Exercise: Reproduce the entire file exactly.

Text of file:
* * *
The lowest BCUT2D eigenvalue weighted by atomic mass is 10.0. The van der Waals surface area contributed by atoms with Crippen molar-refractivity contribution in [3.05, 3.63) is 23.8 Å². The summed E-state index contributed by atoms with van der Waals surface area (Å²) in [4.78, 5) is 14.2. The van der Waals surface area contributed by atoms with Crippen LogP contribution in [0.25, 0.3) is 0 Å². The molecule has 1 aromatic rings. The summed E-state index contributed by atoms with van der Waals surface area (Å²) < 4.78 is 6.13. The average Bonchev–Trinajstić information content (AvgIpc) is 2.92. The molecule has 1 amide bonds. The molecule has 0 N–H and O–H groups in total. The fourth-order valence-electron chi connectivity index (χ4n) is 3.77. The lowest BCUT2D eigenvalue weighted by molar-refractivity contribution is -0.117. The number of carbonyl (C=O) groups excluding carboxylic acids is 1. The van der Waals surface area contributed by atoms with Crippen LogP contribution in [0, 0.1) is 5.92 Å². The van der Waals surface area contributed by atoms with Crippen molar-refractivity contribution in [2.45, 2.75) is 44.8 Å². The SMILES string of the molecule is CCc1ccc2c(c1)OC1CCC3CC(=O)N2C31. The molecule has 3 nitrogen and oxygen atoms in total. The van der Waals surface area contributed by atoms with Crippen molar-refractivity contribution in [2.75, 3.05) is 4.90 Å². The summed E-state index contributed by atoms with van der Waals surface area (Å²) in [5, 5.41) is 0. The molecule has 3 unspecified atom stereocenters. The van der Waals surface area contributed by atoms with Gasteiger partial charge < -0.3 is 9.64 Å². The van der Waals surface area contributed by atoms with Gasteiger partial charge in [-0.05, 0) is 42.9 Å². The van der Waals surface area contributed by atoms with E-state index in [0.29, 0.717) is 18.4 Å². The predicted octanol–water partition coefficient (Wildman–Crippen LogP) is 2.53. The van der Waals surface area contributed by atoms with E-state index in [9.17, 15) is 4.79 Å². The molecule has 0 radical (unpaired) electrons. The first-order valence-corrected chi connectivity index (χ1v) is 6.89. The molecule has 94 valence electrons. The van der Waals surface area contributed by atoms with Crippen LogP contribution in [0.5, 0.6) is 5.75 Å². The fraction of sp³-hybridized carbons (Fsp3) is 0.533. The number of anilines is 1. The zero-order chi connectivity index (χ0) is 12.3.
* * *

The lowest BCUT2D eigenvalue weighted by atomic mass is 10.0. The van der Waals surface area contributed by atoms with Crippen molar-refractivity contribution in [3.05, 3.63) is 23.8 Å². The summed E-state index contributed by atoms with van der Waals surface area (Å²) in [4.78, 5) is 14.2. The van der Waals surface area contributed by atoms with Crippen LogP contribution in [0.25, 0.3) is 0 Å². The molecule has 1 aromatic rings. The summed E-state index contributed by atoms with van der Waals surface area (Å²) < 4.78 is 6.13. The average Bonchev–Trinajstić information content (AvgIpc) is 2.92. The molecule has 1 amide bonds. The molecule has 0 N–H and O–H groups in total. The fourth-order valence-electron chi connectivity index (χ4n) is 3.77. The lowest BCUT2D eigenvalue weighted by molar-refractivity contribution is -0.117. The number of carbonyl (C=O) groups excluding carboxylic acids is 1. The van der Waals surface area contributed by atoms with Crippen LogP contribution in [0, 0.1) is 5.92 Å². The van der Waals surface area contributed by atoms with Crippen molar-refractivity contribution in [2.45, 2.75) is 44.8 Å². The SMILES string of the molecule is CCc1ccc2c(c1)OC1CCC3CC(=O)N2C31. The molecule has 3 nitrogen and oxygen atoms in total. The van der Waals surface area contributed by atoms with Crippen molar-refractivity contribution in [2.75, 3.05) is 4.90 Å². The summed E-state index contributed by atoms with van der Waals surface area (Å²) in [5, 5.41) is 0. The molecule has 3 unspecified atom stereocenters. The van der Waals surface area contributed by atoms with Gasteiger partial charge < -0.3 is 9.64 Å². The van der Waals surface area contributed by atoms with Gasteiger partial charge in [-0.05, 0) is 42.9 Å². The van der Waals surface area contributed by atoms with E-state index in [0.29, 0.717) is 18.4 Å². The predicted octanol–water partition coefficient (Wildman–Crippen LogP) is 2.53. The van der Waals surface area contributed by atoms with E-state index in [9.17, 15) is 4.79 Å². The molecule has 0 radical (unpaired) electrons. The first-order valence-corrected chi connectivity index (χ1v) is 6.89. The molecule has 94 valence electrons. The van der Waals surface area contributed by atoms with Crippen LogP contribution in [0.5, 0.6) is 5.75 Å². The fraction of sp³-hybridized carbons (Fsp3) is 0.533. The number of anilines is 1. The zero-order chi connectivity index (χ0) is 12.3.